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Sharing With Positive Intention Can Still Have Negative Consequences

Doug Drabik discusses fixed income market conditions and offers insight for bond investors.

Sometimes I think we over-complicate things. We try to outsmart, over-analyze and short cut our way to the finish line. It is easy to fall prey to promises of instant gratification even if it is a distraction from our long term goal or purpose. Do you buy a lotto ticket for the entertainment value and fantasy outcome or is it your end play to meet your objective? You might lend your coveted power tool to a neighbor friend because you believe and trust it will result in its unharmed return. Are you as quick to lend that coveted power tool to a friend of a friend? Clearly some apprehension crops up because uncertainty is greater.

Your long term investment plan, although unique in detail, probably bares some simple objectives: work hard and/or smart to build cash, risk that cash in investment or business to accelerate growth, accumulate enough capital to take care of yourself for the remainder of your life and hang on to that wealth.

Individual bonds represent one of the more optimal means to maintaining your principal (hang on to your wealth). Look at that from a reverse angle. Individual bonds’ income is part of save and protect, not part of chance or gamble. It is not necessarily the part where you take risk in order to accelerate or grow your cash. It is the allocation designed to keep/protect your wealth.

Borrowing from your fixed income allocation to try to accelerate your growth allocation may work out… or not. The objective of maintaining wealth can be negatively impacted when risks are taken via alternatives.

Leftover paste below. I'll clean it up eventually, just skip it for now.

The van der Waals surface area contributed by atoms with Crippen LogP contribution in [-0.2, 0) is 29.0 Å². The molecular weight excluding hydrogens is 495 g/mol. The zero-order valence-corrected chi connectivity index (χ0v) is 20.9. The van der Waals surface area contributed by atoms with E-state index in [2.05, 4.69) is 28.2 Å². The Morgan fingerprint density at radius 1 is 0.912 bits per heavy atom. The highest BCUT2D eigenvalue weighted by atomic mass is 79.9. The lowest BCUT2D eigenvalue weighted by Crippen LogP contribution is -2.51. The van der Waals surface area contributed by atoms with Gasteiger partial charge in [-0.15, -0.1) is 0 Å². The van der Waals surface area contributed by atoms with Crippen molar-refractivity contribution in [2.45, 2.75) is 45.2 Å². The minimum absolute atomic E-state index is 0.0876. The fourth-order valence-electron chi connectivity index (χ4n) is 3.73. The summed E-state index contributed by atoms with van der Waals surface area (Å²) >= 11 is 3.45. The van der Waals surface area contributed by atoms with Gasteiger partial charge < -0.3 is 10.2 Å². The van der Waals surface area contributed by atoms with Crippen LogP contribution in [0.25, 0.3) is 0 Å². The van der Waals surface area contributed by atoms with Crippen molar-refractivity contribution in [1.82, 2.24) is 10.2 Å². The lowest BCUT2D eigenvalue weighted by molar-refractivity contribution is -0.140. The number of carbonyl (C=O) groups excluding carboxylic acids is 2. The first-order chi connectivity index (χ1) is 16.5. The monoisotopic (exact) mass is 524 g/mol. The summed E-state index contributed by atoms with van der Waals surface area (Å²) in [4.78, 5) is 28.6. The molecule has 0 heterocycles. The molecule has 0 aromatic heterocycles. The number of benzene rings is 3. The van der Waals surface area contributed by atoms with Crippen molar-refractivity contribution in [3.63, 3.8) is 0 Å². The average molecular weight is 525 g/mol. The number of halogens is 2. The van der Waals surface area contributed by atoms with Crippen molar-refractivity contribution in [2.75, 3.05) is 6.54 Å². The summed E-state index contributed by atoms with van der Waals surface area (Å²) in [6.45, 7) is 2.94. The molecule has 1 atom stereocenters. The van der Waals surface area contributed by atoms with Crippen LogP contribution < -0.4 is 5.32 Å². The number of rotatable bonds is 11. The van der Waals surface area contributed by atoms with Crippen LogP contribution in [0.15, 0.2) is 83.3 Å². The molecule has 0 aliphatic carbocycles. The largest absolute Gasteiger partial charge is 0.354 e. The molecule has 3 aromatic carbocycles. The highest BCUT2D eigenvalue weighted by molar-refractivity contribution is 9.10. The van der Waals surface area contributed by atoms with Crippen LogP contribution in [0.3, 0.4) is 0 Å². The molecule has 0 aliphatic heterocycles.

TINA, a well used acronym for there is no alternative, can prove to be a dangerous pursuit of trying to do too much instead of what needs to be done. With interest rates near historic lows and the stock market’s seemingly infinite pinnacle, there is a temptation to move all allocations to the current money multiplier. Do not! Your future is shaped by your actions, not your intentions. Keeping disciplined allocations provides optimal potential growth as well as optimal protection of money you simply don’t want to risk losing and having to raise it all over again.


To learn more about the risks and rewards of investing in fixed income, please access the Securities Industry and Financial Markets Association’s “Learn More” section of investinginbonds.com, FINRA’s “Smart Bond Investing” section of finra.org, and the Municipal Securities Rulemaking Board’s (MSRB) Electronic Municipal Market Access System (EMMA) “Education Center” section of emma.msrb.org.

The author of this material is a Trader in the Fixed Income Department of Raymond James & Associates (RJA), and is not an Analyst. Any opinions expressed may differ from opinions expressed by other departments of RJA, including our Equity Research Department, and are subject to change without notice. The data and information contained herein was obtained from sources considered to be reliable, but RJA does not guarantee its accuracy and/or completeness. Neither the information nor any opinions expressed constitute a solicitation for the purchase or sale of any security referred to herein. This material may include analysis of sectors, securities and/or derivatives that RJA may have positions, long or short, held proprietarily. RJA or its affiliates may execute transactions which may not be consistent with the report’s conclusions. RJA may also have performed investment banking services for the issuers of such securities. Investors should discuss the risks inherent in bonds with their Raymond James Financial Advisor. Risks include, but are not limited to, changes in interest rates, liquidity, credit quality, volatility, and duration. Past performance is no assurance of future results.

Stocks are appropriate for investors who have a more aggressive investment objective, since they fluctuate in value and involve risks including the possible loss of capital. Dividends will fluctuate and are not guaranteed. Prior to making an investment decision, please consult with your financial advisor about your individual situation.

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